These subroutines are provided to assist in the development of NIS+ applications. They provide several useful operations on both NIS+ names and objects.
The first group, nis_leaf_of(), nis_domain_of(), and nis_name_of() provide the functions for parsing NIS+ names. nis_leaf_of() will return the first label in an NIS+ name. It takes into account the double quote character
`"' which can be used to protect embedded `.' (dot) characters in object names. Note that the name returned will never have a trailing dot character. If passed the global root directory name ".", it will return the null string.
nis_domain_of() returns the name of the NIS+ domain in which an object resides. This name will always be a fully qualified NIS+ name and ends with a dot. By iteratively calling nis_leaf_of() and nis_domain_of() it is possible to break a NIS+
name into its individual components.
nis_name_of() is used to extract the unique part of a NIS+ name. This function removes from the tail portion of the name all labels that are in common with the local domain. Thus if a machine were in domain foo.bar.baz. and nis_name_of()
were passed a name bob.friends.foo.bar.baz, then nis_name_of() would return the unique part, bob.friends. If the name passed to this function is not in either the local domain or one of its children, this function will return null.
nis_getnames() will return a list of candidate names for the name passed in as name. If this name is not fully qualified, nis_getnames() will generate a list of names using the default NIS+ directory search path, or the environment
variable NIS_PATH if it is set. The returned array of pointers is terminated by a null pointer, and the memory associated with this array should be freed by calling nis_freenames()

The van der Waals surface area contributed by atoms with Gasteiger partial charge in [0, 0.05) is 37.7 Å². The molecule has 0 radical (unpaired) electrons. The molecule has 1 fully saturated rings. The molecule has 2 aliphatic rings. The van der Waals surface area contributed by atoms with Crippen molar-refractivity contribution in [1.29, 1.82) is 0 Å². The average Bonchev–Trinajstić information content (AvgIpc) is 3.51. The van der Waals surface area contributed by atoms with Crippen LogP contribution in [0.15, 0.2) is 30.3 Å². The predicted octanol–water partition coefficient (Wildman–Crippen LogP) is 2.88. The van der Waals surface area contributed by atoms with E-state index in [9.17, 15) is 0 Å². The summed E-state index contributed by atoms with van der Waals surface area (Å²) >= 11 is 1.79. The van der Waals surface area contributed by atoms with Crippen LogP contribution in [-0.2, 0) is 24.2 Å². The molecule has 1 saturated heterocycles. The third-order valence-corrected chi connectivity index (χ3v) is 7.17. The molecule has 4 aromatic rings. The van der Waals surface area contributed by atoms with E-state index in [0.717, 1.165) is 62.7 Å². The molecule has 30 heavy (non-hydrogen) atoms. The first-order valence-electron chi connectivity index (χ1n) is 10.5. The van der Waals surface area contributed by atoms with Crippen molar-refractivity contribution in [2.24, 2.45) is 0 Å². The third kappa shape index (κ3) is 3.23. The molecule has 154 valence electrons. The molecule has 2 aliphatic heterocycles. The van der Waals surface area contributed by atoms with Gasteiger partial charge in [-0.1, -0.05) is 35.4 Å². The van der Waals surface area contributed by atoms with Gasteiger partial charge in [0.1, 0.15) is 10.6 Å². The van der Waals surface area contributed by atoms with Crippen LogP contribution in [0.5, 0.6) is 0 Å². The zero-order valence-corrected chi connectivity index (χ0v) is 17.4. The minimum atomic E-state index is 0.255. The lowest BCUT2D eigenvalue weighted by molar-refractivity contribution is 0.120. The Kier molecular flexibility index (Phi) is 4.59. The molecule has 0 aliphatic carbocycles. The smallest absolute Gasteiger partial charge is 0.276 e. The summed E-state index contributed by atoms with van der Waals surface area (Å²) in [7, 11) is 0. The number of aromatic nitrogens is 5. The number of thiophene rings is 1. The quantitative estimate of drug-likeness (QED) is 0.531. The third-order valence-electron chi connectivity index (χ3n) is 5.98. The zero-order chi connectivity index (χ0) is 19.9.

Though nis_dir_cmp() can be used to compare any two NIS+ names, it is used primarily to compare domain names. This comparison is done in a case independent fashion, and the results are an enum of type name_pos. When the names passed to this function are identical,
the function returns a value of SAME_NAME. If the name n1 is a direct ancestor of name n2, then this function returns the result HIGHER_NAME. Similarly, if the name n1 is a direct descendant of name n2, then this function returns the result LOWER_NAME. When the name n1 is neither a direct ancestor nor a direct descendant of n2, as it
would be if the two names were siblings in separate portions of the namespace, then this function returns the result NOT_SEQUENTIAL. Finally, if either name cannot be parsed as a legitimate name then this function returns the value BAD_NAME.
The second set of functions, consisting of nis_clone_object() and nis_destroy_object(), are used for manipulating objects. nis_clone_object() creates an exact duplicate of the NIS+ object src. If the value of dest is non-null, it creates the clone of the object into this object structure and allocate the necessary memory for the variable length arrays. If this parameter is null, a pointer to the cloned object is returned. Refer to nis_objects(3NSL) for a description of the nis_object structure.
nis_destroy_object() can be used to destroy an object created by nis_clone_object(). This will free up all memory associated with the object and free the pointer passed. If the object was cloned into an array using the dest parameter
to nis_clone_object(), then the object cannot be freed with this function. Instead, the function xdr_free(xdr_nis_object, dest) must be used.
nis_print_object() prints out the contents of a NIS+ object structure on the standard output. Its primary use is for debugging NIS+ programs.
nis_leaf_of(), nis_name_of()and nis_clone_object() return their results as thread-specific data in multithreaded applications.